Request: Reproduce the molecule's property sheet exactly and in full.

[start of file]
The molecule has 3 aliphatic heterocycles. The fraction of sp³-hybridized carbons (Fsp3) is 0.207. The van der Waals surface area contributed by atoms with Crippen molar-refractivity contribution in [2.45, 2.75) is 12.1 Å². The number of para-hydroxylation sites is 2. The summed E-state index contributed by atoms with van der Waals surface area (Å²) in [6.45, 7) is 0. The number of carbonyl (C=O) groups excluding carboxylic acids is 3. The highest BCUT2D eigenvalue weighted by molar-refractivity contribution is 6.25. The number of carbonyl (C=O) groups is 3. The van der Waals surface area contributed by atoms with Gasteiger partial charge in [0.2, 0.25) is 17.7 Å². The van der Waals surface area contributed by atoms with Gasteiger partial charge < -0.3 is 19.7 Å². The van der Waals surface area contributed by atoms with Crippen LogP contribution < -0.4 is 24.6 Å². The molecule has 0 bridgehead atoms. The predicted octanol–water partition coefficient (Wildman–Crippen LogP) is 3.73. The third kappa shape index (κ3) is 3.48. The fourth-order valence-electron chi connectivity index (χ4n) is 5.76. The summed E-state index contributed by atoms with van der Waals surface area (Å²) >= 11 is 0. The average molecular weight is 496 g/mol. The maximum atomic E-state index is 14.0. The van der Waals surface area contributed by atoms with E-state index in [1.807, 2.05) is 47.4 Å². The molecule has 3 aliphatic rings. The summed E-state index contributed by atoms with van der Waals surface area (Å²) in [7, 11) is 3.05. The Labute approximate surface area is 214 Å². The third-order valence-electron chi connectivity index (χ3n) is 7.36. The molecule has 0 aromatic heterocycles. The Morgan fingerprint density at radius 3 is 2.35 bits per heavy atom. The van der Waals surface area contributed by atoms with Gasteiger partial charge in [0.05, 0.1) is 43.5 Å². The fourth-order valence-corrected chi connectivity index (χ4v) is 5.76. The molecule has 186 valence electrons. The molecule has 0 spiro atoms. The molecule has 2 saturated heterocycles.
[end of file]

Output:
The molecule has 3 aliphatic heterocycles. The fraction of sp³-hybridized carbons (Fsp3) is 0.207. The van der Waals surface area contributed by atoms with Crippen molar-refractivity contribution in [2.45, 2.75) is 12.1 Å². The number of para-hydroxylation sites is 2. The summed E-state index contributed by atoms with van der Waals surface area (Å²) in [6.45, 7) is 0. The number of carbonyl (C=O) groups excluding carboxylic acids is 3. The highest BCUT2D eigenvalue weighted by molar-refractivity contribution is 6.25. The number of carbonyl (C=O) groups is 3. The van der Waals surface area contributed by atoms with Gasteiger partial charge in [0.2, 0.25) is 17.7 Å². The van der Waals surface area contributed by atoms with Gasteiger partial charge < -0.3 is 19.7 Å². The van der Waals surface area contributed by atoms with Crippen LogP contribution < -0.4 is 24.6 Å². The molecule has 0 bridgehead atoms. The predicted octanol–water partition coefficient (Wildman–Crippen LogP) is 3.73. The third kappa shape index (κ3) is 3.48. The fourth-order valence-electron chi connectivity index (χ4n) is 5.76. The summed E-state index contributed by atoms with van der Waals surface area (Å²) >= 11 is 0. The average molecular weight is 496 g/mol. The maximum atomic E-state index is 14.0. The van der Waals surface area contributed by atoms with E-state index in [1.807, 2.05) is 47.4 Å². The molecule has 3 aliphatic rings. The summed E-state index contributed by atoms with van der Waals surface area (Å²) in [7, 11) is 3.05. The Labute approximate surface area is 214 Å². The third-order valence-electron chi connectivity index (χ3n) is 7.36. The molecule has 0 aromatic heterocycles. The Morgan fingerprint density at radius 3 is 2.35 bits per heavy atom. The van der Waals surface area contributed by atoms with Gasteiger partial charge in [0.05, 0.1) is 43.5 Å². The fourth-order valence-corrected chi connectivity index (χ4v) is 5.76. The molecule has 186 valence electrons. The molecule has 0 spiro atoms. The molecule has 2 saturated heterocycles.